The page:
Facilitation Meets Youth Services

Youth Services Meeting Ground RulesI was recently invited to facilitate a meeting of our Youth Services staff.  Since my early facilitation experiences were in an informal book club setting, I appreciated the chance to facilitate a more structured meeting.  The group was meeting to reflect on the highs and lows of our 2013 Summer Reading Program and to brainstorm programs for the first half of 2014.  After receiving the agenda and time goals in advance, I planned activities and techniques that would move the discussion forward.  Since the meeting had three “phases”, I chose a slightly different mechanic for each topic.

The first phase was meant to be a quick introductory activity.  Each member was asked to share a favorite book, event, or library program from the summer.  I could have done better in setting the tempo!  I chose to let this phase continue about 20 minutes past its scheduled time.  I felt that the positive sharing was good preparation for the potentially contentious discussion that would follow.  Since most responses revolved around the library, it started our discussion about “Summer Reading highs” early and synced up with the agenda.

I received feedback from some attendees that they don’t always feel heard in Youth Services meetings because a few strong voices sometimes dominate the discussion.  Though the individual sharing may have been a little inefficient, I was grateful that we had stuck with it.  My introductory activity gave every member an opportunity to have the floor.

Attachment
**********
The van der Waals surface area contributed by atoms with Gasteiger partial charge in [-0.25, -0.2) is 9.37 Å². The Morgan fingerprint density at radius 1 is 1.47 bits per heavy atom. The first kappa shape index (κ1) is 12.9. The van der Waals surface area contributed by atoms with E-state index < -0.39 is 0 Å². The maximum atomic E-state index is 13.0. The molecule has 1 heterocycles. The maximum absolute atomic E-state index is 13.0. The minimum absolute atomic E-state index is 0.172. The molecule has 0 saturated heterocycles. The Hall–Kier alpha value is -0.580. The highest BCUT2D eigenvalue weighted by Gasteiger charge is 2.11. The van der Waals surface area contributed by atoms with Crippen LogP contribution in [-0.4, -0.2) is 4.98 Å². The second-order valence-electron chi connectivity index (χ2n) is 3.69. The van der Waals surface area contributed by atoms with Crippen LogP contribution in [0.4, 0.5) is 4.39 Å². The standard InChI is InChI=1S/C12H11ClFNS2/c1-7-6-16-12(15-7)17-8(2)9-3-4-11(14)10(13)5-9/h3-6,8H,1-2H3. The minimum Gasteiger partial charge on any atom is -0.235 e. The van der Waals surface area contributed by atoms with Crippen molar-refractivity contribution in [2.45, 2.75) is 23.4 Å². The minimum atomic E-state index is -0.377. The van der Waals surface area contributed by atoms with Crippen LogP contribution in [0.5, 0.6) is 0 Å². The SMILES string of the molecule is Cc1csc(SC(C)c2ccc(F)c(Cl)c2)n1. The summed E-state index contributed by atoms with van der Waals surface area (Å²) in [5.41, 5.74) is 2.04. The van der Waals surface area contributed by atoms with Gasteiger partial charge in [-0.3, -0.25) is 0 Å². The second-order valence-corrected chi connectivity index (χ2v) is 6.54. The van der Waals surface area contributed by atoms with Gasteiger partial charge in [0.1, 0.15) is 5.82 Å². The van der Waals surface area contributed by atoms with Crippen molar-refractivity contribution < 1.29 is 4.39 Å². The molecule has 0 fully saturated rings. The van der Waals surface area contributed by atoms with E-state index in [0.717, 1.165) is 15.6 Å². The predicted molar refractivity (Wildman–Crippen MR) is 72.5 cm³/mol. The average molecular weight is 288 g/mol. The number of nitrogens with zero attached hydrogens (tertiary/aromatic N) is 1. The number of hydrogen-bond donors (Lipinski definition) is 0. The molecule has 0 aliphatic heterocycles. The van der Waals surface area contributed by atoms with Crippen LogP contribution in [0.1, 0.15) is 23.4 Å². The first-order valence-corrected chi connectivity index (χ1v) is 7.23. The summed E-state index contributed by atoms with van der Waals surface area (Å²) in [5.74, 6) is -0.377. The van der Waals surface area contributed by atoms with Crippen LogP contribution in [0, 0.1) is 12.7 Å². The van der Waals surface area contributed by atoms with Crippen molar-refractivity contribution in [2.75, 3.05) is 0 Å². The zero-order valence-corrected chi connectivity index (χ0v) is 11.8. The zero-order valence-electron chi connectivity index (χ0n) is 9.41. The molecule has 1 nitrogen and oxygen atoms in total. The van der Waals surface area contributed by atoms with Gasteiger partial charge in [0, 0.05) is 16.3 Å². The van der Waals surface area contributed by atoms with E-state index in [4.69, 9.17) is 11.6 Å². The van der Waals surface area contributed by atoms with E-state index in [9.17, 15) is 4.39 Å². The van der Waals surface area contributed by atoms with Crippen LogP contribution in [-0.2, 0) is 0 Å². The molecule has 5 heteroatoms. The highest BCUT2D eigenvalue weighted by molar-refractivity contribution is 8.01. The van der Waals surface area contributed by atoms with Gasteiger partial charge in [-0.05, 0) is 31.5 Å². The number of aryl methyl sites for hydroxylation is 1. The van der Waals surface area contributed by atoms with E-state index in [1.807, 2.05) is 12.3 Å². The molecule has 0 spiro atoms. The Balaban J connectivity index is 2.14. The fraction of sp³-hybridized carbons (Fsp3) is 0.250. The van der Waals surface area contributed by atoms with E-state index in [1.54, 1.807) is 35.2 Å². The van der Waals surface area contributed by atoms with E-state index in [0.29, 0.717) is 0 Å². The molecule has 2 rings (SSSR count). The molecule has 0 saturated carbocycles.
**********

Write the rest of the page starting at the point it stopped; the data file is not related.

SRP Highs and LowsIn the next phase, SRP highs and lows, I tried to offer a bit of anonymity and reduce tension by having attendees write both their positive and negative responses on a card.  I collected, shuffled, and redistributed the stack so each participant had another person’s reaction to share.  Although I honestly don’t know if this was successful or not, the big issues still seemed to be addressed.

For phase three, brainstorming on program themes, the staff broke into 3 groups of 6; brainstormed on each month’s theme for 3 minutes a month; and then reported back to the larger group.  I felt fortunate about the timing as I only had to cut the group off twice while discussions were still “crescendoing”.  If anyone felt 3 minutes was too long for each theme, they were polite about it!

One attendee pointed out that I completely forgot to do introductions.  While rushing to get things started, I utterly spaced out explaining who I was and what I was doing!  I also made the silly assumption that the members of the group knew each other as well.  I’ll do better next time.

I continue to be impressed by the creativity and intelligence of our staff.  I’m grateful that facilitated discussions are becoming a part of our internal culture.  They help creativity and productivity to flourish while opening the floor to more voices in the discussion.

Posted by Mark Sorensen, Facilitator-in-Training

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